Q&A of the Day – Does Florida Law enforcement engage in “Implicit Bias Training”?
Each day I’ll feature a listener question that’s been submitted by one of these methods.
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Today’s entry: I started looking at the City-level but perhaps it's more efficient to ask at the State-level. Are our police mandated by the state to teach this (implicit bias training)? @brianmuddradio Have you ever heard?
Bottom Line: Yes, yes and yes. Yes, I’m familiar, yes, it’s best to look at the state level and yes, it’s happening in Florida...at least a version of it. First, let’s look at what Implicit Bias Training is...
Programs designed to expose people to their implicit biases, provide tools to adjust automatic patterns of thinking, and ultimately eliminate discriminatory behaviors.
This topic has been a hot one for obvious reasons in the wake of the George Floyd killing and calls for Defunding police. Most recently it received additional attention when the results from NYPD’s implicit bias training illustrated no tangible results and extensive taxpayer expense associated with the training. Generally, the NYPD example can arguably address the argument advanced by most law enforcement professionals up to and including the Attorney General of the United States, that there isn’t systemic racism in policing. Now, about Florida law enforcement.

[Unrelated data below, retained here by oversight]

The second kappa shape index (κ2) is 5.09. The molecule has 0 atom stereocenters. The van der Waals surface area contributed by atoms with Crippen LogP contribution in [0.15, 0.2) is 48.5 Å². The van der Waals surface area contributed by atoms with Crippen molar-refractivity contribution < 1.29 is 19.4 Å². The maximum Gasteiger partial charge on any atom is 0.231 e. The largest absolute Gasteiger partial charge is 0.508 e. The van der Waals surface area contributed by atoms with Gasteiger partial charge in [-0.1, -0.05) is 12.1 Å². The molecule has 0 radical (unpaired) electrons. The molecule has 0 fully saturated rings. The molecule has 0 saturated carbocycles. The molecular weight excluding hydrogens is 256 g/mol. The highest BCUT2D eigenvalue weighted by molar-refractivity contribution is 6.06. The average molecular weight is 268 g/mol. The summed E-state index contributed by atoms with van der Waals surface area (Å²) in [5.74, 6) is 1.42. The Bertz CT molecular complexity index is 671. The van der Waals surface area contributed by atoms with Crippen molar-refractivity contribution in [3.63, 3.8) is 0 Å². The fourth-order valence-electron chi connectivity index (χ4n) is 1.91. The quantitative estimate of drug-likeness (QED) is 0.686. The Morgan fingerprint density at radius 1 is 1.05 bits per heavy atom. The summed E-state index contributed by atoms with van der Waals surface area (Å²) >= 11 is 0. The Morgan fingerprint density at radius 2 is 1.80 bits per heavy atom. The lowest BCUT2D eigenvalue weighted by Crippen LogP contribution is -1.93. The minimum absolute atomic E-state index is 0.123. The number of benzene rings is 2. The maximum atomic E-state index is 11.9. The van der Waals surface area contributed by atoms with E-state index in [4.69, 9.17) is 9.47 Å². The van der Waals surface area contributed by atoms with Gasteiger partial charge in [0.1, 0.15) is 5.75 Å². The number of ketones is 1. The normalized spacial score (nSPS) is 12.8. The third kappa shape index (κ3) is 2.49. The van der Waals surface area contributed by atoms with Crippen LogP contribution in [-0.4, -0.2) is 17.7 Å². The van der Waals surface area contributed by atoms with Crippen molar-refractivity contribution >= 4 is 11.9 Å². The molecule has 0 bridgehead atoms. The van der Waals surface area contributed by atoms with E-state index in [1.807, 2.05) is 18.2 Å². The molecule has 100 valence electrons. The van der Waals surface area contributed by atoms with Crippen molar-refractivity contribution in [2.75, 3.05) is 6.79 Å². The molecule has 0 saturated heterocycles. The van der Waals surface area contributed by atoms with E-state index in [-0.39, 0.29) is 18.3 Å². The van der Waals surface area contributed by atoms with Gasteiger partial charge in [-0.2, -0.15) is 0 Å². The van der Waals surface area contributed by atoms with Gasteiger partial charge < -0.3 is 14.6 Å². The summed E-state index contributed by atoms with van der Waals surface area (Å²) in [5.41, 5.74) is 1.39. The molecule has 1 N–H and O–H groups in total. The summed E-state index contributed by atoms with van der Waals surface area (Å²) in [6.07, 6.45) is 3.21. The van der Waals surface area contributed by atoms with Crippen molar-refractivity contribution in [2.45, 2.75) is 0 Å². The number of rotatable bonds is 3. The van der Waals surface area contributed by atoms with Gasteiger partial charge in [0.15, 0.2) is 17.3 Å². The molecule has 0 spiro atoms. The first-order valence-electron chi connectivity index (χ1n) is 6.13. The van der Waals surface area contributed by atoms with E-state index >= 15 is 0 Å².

The state of Florida mandates all Police Academy members complete bias training prior to completion of the Academy and at least once every four years thereafter. Starting in 2017 the Commission on Accreditation for Law Enforcement Agencies mandated bias training annually. Florida has 387 law enforcement agencies, and most are accredited (including Broward working to regain accreditation after losing its status as a result of the previous high-profile failures at FLL, Stoneman Douglas, etc.). Some have gone even further. For example, Miami PD went through the Dedication to Community police training (which includes bias training) three weeks ago after the Miami Heat demanded action and paid for the training.
As you can tell, there’s a lot of time and money spent on efforts to combat racial and related bias in policing. People tend to have their own opinions about this issue but there are of course facts. As AG William Barr has stated there’s no evidence of systemic racism in policing. Data generally supports this view. As law enforcement is largely a reflection of the communities they serve, there are unfortunately bad apples that occasionally get through but with 800,000 members of law enforcement in the United States right now and a news media hunting for every opportunity to cry foul - it’s quite clear how rare meaningful issues – racial or otherwise – actually occur.